The Royal Aircraft Factory R.E.8 was a British two-seat biplane reconnaissance and bomber aircraft of the First World War. Intended as a replacement for the vulnerable B.E.2, the R.E.8 was much more difficult to fly, and was regarded with great suspicion at first in the Royal Flying Corps. Although eventually it gave reasonably satisfactory service, it was never an outstanding combat aircraft. In spite of this, the R.E.8 served as the standard British reconnaissance and artillery spotting aircraft from mid-1917 to the end of the war, serving alongside the rather more popular Armstrong Whitworth F.K.8. Over 4,000 R.E.8s were eventually produced and they served in most theatres including Italy, Russia, Palestine and Mesopotamia, as well as the Western Front.

The first of two prototype R.E.8s (Reconnaissance Experimental 8) flew on June 17, 1916. The new type was specifically designed to overcome the drawbacks of the B.E.2 - it had a more powerful motor, giving an improved performance, in particular a heavier payload. It was also much better armed, with a synchronized forward-firing .303-in Vickers machine gun and one or two Lewis guns on a Scarff ring in the observer's cockpit. It was (intentionally) less stable than the B.E.2, although modifications had to be made to improve stability before it could gain acceptance by pilots used to the B.E.2e - making the production version a good platform for artillery spotting but giving it little chance of outmaneuvering enemy fighters.

Most R.E.8s were powered by the 150 hp Royal Aircraft Factory 4a air-cooled 12-cylinder inline engine though some received the 200 hp RAF 4d engine and others had an Hispano-Suiza engine. A supply shortage of Hispano-Suiza engines, as well as the Rolls-Royce aero engines, such as the Falcon, prevented any upgrade of the R.E.8's powerplant. The engine was installed so that the propeller inclined upwards to improve the takeoff and landing run. This produced a "broken back" appearance to the fuselage, and an illusion that the tail sloped upwards. As with most RAF engine installations, the twin exhausts protruded over the upper wing to carry the fumes clear of the crew. As with the B.E.2e, the long extensions on the upper wing were reputed to be liable to collapse if the aircraft was dived too sharply.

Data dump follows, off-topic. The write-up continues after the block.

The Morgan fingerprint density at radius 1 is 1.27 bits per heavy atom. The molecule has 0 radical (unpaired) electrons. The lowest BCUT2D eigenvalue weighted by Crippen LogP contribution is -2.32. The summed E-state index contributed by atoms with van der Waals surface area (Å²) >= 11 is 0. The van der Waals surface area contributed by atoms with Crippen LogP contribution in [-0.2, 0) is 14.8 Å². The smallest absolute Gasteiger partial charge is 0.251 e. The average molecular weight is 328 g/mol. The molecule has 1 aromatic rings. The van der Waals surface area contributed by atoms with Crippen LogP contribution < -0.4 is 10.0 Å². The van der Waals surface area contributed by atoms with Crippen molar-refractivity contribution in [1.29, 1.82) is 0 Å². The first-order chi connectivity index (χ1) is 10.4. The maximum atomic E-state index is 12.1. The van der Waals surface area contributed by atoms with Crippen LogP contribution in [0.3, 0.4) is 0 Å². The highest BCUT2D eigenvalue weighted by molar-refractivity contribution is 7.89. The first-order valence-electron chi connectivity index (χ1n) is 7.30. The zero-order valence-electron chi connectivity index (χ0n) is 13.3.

Royal Aircraft Factory R.E.8

Cockpits of the Royal Aircraft Factory R.E.8
Royal Aircraft Factory R.E.8 Cockpits.


Specifications of the RAF RE.8

3 View of the Royal Aircraft Factory R.E.8.
Crew: 2 (pilot &
Length: 27 ft 10 in
Wingspan: 42 ft 7 in
Height: 11 ft 4 in
Wing area: 389 sq ft
Empty weight: 1,577 lb
Max takeoff weight: 2,862 lb
Powerplant: 1× Royal Aircraft
Factory 4a air-cooled 12-cylinder
inline engine, 150 hp

Maximum speed: 102 mph
Service ceiling: 13,500 ft
Rate of climb: 22 minutes
to 10,000 ft

1 x .303 in (7.7 mm)
forward-firing Vickers gun
1 or 2 x .303 in (7.7 mm) Lewis
guns in rear cockpit
up to 224 lb bombs


Royal Aircraft Factory R.E.8 Callout
A: The RE.8 had a forward-firing machine gun set at an angle so the pilot could fire it, but where the bullets would miss the propeller. This made hitting an opponent almost impossible. B: At least on early model RE.8s the observer could not turn around in his seat or fire the rear gun from a standing position, so he had to somehow aim and fire it over his shoulder. C: As well as operating on the Western Front, RE.8s saw action in the Balkans and the Middle East. D: The tendency to spin was reduced by fitting a ventral fin at the base of the tail. This further reduced what little agility the RE.8 had.

Royal Aircraft Factory R.E.8 Crash